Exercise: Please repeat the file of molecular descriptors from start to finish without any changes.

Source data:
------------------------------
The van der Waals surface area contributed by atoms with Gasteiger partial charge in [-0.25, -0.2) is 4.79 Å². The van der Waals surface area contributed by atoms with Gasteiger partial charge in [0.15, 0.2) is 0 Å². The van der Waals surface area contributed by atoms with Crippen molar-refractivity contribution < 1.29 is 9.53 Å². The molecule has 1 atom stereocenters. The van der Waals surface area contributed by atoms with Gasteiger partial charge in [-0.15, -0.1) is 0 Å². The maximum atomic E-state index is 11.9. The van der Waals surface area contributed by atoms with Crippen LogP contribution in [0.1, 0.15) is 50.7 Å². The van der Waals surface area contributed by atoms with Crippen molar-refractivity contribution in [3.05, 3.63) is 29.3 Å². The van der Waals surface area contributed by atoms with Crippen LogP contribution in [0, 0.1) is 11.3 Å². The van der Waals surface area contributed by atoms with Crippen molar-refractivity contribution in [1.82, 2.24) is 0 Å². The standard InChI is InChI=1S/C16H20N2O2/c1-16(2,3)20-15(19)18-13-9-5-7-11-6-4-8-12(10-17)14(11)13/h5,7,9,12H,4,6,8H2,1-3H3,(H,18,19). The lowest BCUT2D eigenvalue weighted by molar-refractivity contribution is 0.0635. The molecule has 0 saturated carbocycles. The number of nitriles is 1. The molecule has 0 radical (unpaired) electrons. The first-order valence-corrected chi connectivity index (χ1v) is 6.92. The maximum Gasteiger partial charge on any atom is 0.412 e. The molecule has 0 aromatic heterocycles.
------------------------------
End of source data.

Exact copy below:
The van der Waals surface area contributed by atoms with Gasteiger partial charge in [-0.25, -0.2) is 4.79 Å². The van der Waals surface area contributed by atoms with Gasteiger partial charge in [0.15, 0.2) is 0 Å². The van der Waals surface area contributed by atoms with Crippen molar-refractivity contribution < 1.29 is 9.53 Å². The molecule has 1 atom stereocenters. The van der Waals surface area contributed by atoms with Gasteiger partial charge in [-0.15, -0.1) is 0 Å². The maximum atomic E-state index is 11.9. The van der Waals surface area contributed by atoms with Crippen LogP contribution in [0.1, 0.15) is 50.7 Å². The van der Waals surface area contributed by atoms with Crippen molar-refractivity contribution in [3.05, 3.63) is 29.3 Å². The van der Waals surface area contributed by atoms with Crippen LogP contribution in [0, 0.1) is 11.3 Å². The van der Waals surface area contributed by atoms with Crippen molar-refractivity contribution in [1.82, 2.24) is 0 Å². The standard InChI is InChI=1S/C16H20N2O2/c1-16(2,3)20-15(19)18-13-9-5-7-11-6-4-8-12(10-17)14(11)13/h5,7,9,12H,4,6,8H2,1-3H3,(H,18,19). The lowest BCUT2D eigenvalue weighted by molar-refractivity contribution is 0.0635. The molecule has 0 saturated carbocycles. The number of nitriles is 1. The molecule has 0 radical (unpaired) electrons. The first-order valence-corrected chi connectivity index (χ1v) is 6.92. The maximum Gasteiger partial charge on any atom is 0.412 e. The molecule has 0 aromatic heterocycles.